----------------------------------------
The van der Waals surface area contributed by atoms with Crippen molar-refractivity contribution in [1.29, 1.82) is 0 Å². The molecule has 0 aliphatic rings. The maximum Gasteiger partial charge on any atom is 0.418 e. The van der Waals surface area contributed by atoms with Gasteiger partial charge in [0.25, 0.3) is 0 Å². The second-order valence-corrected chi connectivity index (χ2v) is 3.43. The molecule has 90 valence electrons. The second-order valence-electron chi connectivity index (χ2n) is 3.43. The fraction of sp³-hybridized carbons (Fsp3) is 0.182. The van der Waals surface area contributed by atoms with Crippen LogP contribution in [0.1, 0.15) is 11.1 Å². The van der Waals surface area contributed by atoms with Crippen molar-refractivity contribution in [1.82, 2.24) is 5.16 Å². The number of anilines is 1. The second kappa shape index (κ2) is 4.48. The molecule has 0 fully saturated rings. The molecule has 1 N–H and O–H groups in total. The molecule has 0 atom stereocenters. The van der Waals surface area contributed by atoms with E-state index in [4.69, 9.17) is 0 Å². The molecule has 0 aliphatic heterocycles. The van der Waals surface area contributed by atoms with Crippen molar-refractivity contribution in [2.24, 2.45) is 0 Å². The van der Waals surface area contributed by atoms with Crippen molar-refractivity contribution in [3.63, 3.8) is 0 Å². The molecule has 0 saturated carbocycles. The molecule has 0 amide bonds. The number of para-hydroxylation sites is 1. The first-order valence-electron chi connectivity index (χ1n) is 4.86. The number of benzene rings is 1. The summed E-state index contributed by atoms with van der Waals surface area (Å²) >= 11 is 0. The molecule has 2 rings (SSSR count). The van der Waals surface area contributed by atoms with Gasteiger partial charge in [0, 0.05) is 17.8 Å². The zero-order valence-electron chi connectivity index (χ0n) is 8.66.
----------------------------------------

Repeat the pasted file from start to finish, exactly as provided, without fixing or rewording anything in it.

The van der Waals surface area contributed by atoms with Crippen molar-refractivity contribution in [1.29, 1.82) is 0 Å². The molecule has 0 aliphatic rings. The maximum Gasteiger partial charge on any atom is 0.418 e. The van der Waals surface area contributed by atoms with Gasteiger partial charge in [0.25, 0.3) is 0 Å². The second-order valence-corrected chi connectivity index (χ2v) is 3.43. The molecule has 90 valence electrons. The second-order valence-electron chi connectivity index (χ2n) is 3.43. The fraction of sp³-hybridized carbons (Fsp3) is 0.182. The van der Waals surface area contributed by atoms with Crippen LogP contribution in [0.1, 0.15) is 11.1 Å². The van der Waals surface area contributed by atoms with Crippen molar-refractivity contribution in [1.82, 2.24) is 5.16 Å². The number of anilines is 1. The second kappa shape index (κ2) is 4.48. The molecule has 0 fully saturated rings. The molecule has 1 N–H and O–H groups in total. The molecule has 0 atom stereocenters. The van der Waals surface area contributed by atoms with E-state index in [4.69, 9.17) is 0 Å². The molecule has 0 aliphatic heterocycles. The van der Waals surface area contributed by atoms with Crippen molar-refractivity contribution in [2.24, 2.45) is 0 Å². The van der Waals surface area contributed by atoms with Crippen molar-refractivity contribution in [3.63, 3.8) is 0 Å². The molecule has 0 saturated carbocycles. The molecule has 0 amide bonds. The number of para-hydroxylation sites is 1. The first-order valence-electron chi connectivity index (χ1n) is 4.86. The number of benzene rings is 1. The summed E-state index contributed by atoms with van der Waals surface area (Å²) >= 11 is 0. The molecule has 2 rings (SSSR count). The van der Waals surface area contributed by atoms with Gasteiger partial charge in [0, 0.05) is 17.8 Å². The zero-order valence-electron chi connectivity index (χ0n) is 8.66.